‘Leaked’ meme calendar predicts the best memes for 2017

It’s impossible to predict which new memes will be popular weeks or months from now. Even with all the existing data from sources like Reddit, 4chan, and Google Trends, the human interactions that produce memes are simply too complicated and chaotic to model. But that hasn’t stopped people from trying. Someone on Reddit posted a “leaked” calendar showing the best meme for each month in 2017, with Saltbae for January and Roll Safe for February—and it’s shaking up the meme economy this week.

meme calendar for 2017 Photo via alank47/Reddit

Some people treat memes like investments, looking for the funniest, dankest, most valuable images to save to their hard drives. And in this fictive meme economy, such a calendar—even though it could never be accurate—amounts to a kind of insider trading. The calendar is its own meme now, and people are already making jokes about it and trying to make its prophecies come true.

Here’s someone trying to force the meme calendar’s April entry, the Estonian Dwarf from The Simpsons (as Lisa Simpson):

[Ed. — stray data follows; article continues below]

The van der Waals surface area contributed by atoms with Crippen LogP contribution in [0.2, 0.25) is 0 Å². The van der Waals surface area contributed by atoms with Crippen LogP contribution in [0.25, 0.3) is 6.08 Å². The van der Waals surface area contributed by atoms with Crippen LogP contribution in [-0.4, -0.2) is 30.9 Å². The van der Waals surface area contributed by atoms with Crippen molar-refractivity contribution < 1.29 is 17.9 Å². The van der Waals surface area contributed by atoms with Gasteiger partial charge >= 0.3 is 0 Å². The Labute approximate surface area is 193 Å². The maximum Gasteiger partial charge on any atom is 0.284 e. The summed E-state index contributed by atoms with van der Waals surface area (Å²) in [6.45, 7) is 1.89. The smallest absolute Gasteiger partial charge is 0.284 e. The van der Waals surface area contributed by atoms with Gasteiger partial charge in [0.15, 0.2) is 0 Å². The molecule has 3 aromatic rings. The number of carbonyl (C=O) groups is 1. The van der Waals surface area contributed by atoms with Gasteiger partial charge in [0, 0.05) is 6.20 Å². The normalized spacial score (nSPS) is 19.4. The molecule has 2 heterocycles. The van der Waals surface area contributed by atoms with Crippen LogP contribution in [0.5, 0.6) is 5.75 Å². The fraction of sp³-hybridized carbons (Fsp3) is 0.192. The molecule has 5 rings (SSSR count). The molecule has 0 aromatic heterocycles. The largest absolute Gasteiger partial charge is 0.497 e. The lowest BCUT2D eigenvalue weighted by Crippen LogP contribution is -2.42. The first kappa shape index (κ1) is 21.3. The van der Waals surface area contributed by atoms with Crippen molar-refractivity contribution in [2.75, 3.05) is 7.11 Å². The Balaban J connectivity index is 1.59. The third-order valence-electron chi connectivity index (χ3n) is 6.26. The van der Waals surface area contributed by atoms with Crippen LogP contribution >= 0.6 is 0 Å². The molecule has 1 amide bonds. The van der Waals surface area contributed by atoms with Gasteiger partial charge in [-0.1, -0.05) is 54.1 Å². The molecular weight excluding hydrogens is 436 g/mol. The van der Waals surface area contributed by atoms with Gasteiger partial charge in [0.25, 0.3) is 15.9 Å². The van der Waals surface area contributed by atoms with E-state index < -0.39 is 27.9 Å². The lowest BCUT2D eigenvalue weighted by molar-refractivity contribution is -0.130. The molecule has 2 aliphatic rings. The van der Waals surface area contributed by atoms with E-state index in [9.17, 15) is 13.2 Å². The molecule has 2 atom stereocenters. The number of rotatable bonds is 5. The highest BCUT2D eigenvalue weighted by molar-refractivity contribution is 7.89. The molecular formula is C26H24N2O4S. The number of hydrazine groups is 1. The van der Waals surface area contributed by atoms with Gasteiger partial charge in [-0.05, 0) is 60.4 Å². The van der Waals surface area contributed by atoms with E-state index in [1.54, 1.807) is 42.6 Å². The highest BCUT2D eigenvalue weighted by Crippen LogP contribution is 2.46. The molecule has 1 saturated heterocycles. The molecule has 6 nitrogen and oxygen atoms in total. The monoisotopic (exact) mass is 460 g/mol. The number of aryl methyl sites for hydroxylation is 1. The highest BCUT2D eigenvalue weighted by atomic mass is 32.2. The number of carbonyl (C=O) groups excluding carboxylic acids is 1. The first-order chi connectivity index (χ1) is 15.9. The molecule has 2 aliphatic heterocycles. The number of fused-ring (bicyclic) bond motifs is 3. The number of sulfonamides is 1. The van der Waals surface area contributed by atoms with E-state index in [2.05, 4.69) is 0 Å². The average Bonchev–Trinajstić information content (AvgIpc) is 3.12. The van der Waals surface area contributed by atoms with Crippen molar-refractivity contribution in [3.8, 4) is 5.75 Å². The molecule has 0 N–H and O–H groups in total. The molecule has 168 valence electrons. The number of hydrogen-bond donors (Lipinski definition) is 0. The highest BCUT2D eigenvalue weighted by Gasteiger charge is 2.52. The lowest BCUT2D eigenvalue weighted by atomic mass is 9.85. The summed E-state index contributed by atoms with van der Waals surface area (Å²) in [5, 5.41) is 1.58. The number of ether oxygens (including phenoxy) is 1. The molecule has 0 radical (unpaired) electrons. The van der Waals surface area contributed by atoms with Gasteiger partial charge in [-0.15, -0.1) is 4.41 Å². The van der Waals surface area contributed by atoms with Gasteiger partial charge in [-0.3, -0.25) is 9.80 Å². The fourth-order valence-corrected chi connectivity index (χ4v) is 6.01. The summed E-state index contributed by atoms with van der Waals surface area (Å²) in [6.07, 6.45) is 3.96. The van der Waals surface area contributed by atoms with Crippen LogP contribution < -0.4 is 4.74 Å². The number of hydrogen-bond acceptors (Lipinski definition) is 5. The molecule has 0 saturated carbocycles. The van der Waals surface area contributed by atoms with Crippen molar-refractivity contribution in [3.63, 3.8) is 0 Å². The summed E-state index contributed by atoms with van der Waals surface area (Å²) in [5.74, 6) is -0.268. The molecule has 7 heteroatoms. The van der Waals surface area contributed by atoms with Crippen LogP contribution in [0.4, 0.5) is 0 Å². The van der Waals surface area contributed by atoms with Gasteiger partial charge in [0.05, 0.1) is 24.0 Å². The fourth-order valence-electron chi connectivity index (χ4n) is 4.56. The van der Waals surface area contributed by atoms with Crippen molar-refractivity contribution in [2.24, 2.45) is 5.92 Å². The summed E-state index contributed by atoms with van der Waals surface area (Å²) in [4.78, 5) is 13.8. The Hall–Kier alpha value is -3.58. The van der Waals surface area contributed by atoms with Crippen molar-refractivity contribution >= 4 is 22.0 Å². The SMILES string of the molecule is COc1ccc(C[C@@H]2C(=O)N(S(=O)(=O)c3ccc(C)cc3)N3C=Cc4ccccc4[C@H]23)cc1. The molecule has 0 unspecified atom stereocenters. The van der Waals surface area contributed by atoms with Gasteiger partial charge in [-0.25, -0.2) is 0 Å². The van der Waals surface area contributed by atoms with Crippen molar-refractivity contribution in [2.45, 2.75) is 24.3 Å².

estonia dwarf lisa simpson: 2017 meme calendar chrismikehunt/Reddit

Someone even made a fake press release announcing that the SEC will be cracking down on “unsafe celery memes” in the month of May:

sec fake press release about celery memes: 2017 meme calendar mkiwi/Reddit

It’s not clear yet whether any of these memes will be good, but people will certainly attempt humorous callbacks to the calendar in the coming months. Look forward to investors trying to force lobsters, a business dog, a tiny donkey, and whatever’s on that cat’s head into the meme market. It might not work, but it can’t hurt to try: because the meme economy runs entirely on reputation, Reddit upvotes, and imaginary “Good Boy Points,” you’ve got nothing to lose by picking one of these memes and setting a reminder in your phone to post it during the appropriate month.

Who knows? Maybe one of them really will become the meme of the month.

Jay Hathaway

Jay Hathaway

Jay Hathaway is a former senior writer who specialized in internet memes and weird online culture. He previously served as the Daily Dot’s news editor, was a staff writer at Gawker, and edited the classic websites Urlesque and Download Squad. His work has also appeared on nymag.com, suicidegirls.com, and the Morning News.